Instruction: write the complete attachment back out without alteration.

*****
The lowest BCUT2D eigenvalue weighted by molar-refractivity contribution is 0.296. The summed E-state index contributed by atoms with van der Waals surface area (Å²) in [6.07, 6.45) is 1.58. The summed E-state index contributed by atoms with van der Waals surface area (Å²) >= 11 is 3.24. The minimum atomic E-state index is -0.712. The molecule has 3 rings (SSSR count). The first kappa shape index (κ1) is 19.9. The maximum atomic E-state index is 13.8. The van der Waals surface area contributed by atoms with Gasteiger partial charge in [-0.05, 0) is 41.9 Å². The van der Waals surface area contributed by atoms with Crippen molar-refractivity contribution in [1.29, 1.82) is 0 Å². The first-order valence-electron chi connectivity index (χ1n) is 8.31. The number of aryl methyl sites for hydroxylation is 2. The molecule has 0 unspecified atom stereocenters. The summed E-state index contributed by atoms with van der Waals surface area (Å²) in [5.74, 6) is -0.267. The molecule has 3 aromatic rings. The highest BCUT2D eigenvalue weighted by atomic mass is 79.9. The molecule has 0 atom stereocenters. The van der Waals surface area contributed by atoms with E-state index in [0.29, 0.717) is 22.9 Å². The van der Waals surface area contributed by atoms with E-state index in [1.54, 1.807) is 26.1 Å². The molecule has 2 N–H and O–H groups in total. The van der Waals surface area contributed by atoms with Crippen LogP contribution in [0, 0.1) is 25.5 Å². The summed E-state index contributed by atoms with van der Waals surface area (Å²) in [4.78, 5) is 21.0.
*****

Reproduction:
The lowest BCUT2D eigenvalue weighted by molar-refractivity contribution is 0.296. The summed E-state index contributed by atoms with van der Waals surface area (Å²) in [6.07, 6.45) is 1.58. The summed E-state index contributed by atoms with van der Waals surface area (Å²) >= 11 is 3.24. The minimum atomic E-state index is -0.712. The molecule has 3 rings (SSSR count). The first kappa shape index (κ1) is 19.9. The maximum atomic E-state index is 13.8. The van der Waals surface area contributed by atoms with Gasteiger partial charge in [-0.05, 0) is 41.9 Å². The van der Waals surface area contributed by atoms with Crippen molar-refractivity contribution in [1.29, 1.82) is 0 Å². The first-order valence-electron chi connectivity index (χ1n) is 8.31. The number of aryl methyl sites for hydroxylation is 2. The molecule has 0 unspecified atom stereocenters. The summed E-state index contributed by atoms with van der Waals surface area (Å²) in [5.74, 6) is -0.267. The molecule has 3 aromatic rings. The highest BCUT2D eigenvalue weighted by atomic mass is 79.9. The molecule has 0 atom stereocenters. The van der Waals surface area contributed by atoms with E-state index in [0.29, 0.717) is 22.9 Å². The van der Waals surface area contributed by atoms with E-state index in [1.54, 1.807) is 26.1 Å². The molecule has 2 N–H and O–H groups in total. The van der Waals surface area contributed by atoms with Crippen LogP contribution in [0, 0.1) is 25.5 Å². The summed E-state index contributed by atoms with van der Waals surface area (Å²) in [4.78, 5) is 21.0.